Volume 31 Number 1
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STORYTELLING IN THE ESL CLASSROOM
Faisal Shamali

WHAT IS STORYTELLING?

Storytelling is a skill that can be effectively directed to improve other skills, such as writing, grammar, listening, and speaking. Donald Davis, a noted storyteller, teaches storytelling as a bridge between a child’s “first language” (gestures and speech) and “second language” (writing).

Storytelling is the oldest form of education. Cultures around the world have always told tales as a way of passing down their beliefs, traditions, and history to future generations.

Storytelling in any form is a natural way for students to build literacy skills. Students learn how to tell a story by writing it down, talking about it, and actively listening to someone else’s story. All these activities teach essential language skills in vividly meaningful contexts.

WHY USE STORYTELLING IN THE LANGUAGE-LEARNING CLASSROOM?

Teachers use storytelling in language teaching for several reasons. One of the preliminary reasons is the funny and entertaining atmosphere storytelling creates in the classroom. A teacher of English needs to be imaginative and creative, and telling stories in English language teaching can surely make the process of teaching and learning more motivating, interesting, and interactive. Following are some of the numerous reasons for using storytelling effectively in your classroom:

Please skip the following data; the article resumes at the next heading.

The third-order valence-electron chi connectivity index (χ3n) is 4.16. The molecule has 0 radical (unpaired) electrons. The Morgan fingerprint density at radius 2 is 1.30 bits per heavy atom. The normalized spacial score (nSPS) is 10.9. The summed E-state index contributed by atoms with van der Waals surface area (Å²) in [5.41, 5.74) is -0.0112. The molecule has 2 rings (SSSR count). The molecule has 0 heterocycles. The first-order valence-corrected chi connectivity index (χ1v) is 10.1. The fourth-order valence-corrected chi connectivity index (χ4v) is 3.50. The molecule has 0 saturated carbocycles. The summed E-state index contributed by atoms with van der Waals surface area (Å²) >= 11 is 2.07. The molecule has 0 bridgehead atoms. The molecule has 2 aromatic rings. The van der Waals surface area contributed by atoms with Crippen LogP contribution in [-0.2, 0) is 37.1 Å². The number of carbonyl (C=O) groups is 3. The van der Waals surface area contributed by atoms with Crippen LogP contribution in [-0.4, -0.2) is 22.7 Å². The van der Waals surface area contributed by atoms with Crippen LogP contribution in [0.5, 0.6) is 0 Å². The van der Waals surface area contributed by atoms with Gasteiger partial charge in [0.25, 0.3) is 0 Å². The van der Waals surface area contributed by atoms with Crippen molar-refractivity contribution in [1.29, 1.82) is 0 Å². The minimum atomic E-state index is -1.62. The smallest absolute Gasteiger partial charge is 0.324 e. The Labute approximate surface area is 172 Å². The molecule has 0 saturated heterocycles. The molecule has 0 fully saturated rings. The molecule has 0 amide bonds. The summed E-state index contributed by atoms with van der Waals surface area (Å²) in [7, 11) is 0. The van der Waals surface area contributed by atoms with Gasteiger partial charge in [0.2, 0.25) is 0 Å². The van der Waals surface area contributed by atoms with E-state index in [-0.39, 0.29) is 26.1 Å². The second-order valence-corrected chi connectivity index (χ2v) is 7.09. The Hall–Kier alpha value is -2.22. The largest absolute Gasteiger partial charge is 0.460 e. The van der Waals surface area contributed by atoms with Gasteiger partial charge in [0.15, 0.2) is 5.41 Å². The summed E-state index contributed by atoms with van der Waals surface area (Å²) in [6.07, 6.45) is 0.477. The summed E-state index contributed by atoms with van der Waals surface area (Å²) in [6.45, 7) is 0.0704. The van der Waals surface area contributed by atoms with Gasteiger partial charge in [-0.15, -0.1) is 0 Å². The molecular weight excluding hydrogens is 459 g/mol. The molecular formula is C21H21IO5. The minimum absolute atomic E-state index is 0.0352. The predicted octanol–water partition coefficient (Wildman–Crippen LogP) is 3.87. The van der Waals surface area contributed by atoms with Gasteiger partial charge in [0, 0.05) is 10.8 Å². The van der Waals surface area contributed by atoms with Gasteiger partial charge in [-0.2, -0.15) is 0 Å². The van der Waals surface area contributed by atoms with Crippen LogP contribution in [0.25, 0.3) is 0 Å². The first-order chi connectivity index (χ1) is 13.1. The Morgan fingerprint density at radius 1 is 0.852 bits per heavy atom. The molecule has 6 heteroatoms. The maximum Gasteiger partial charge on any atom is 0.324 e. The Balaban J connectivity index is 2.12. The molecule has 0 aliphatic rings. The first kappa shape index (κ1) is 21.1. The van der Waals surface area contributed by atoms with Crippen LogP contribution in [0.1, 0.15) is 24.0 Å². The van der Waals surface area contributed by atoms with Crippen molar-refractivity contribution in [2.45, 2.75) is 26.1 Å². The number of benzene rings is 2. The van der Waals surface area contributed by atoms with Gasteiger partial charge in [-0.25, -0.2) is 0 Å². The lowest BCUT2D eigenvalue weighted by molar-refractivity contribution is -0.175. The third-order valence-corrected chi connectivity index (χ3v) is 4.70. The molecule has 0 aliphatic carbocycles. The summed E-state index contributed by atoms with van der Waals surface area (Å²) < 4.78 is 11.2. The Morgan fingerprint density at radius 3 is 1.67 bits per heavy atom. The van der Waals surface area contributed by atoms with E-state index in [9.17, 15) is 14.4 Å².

Promotes a feeling of well-being and relaxation

Increases children’s willingness to communicate thoughts and feelings

Fosters awareness of one’s unique imagination and creativity

Builds verbal self-confidence

Integrates multiple learning contexts (reading, listening, speaking, writing, grammar, vocabulary) into a single instructional input

Builds community chemistry

Enhances reading, listening, and critical thinking skills

Fosters teacher-learner collaboration (Fitzgibbon & Wilhelm, 1998)

Enthralls empathy

IN WHAT WAYS CAN WE USE STORYTELLING?

Storytelling provides a valuable source of authentic language materials and there are hundreds of ways to use it in ELT. Listening to stories can develop important skills such as prediction, guessing, hypothesizing, and message decoding. Lots of different fun activities spin off from stories: story completion, summary writing, discussion, role playing, story experience, the narrative approach, story act-out, spinning stories, group story, story interpretation, story writing, change the story, picture story, jigsaw story, strip story, tell a story, to name several.

PROS AND CONS

There is strong evidence to support the use of storytelling in the ESL/EFL classroom. It provides learners with a comprehensible input that facilitates language acquisition (Hendrickson, 1992) in a fun way. Using storytelling in the classroom has pros and cons. What are they?

Pros:

Gains the students’ attention

Enables the students to be exposed to a moral dilemma

Enables the students to be exposed to a problem-solving exercise

Enables students to share stories of success

Develops a sense of community

Explores personal roles

Makes sense of learners’ lives

Contains linguistic information including vocabulary, grammar, and language sense

Reduces learners’ intensity of the language-learning phobia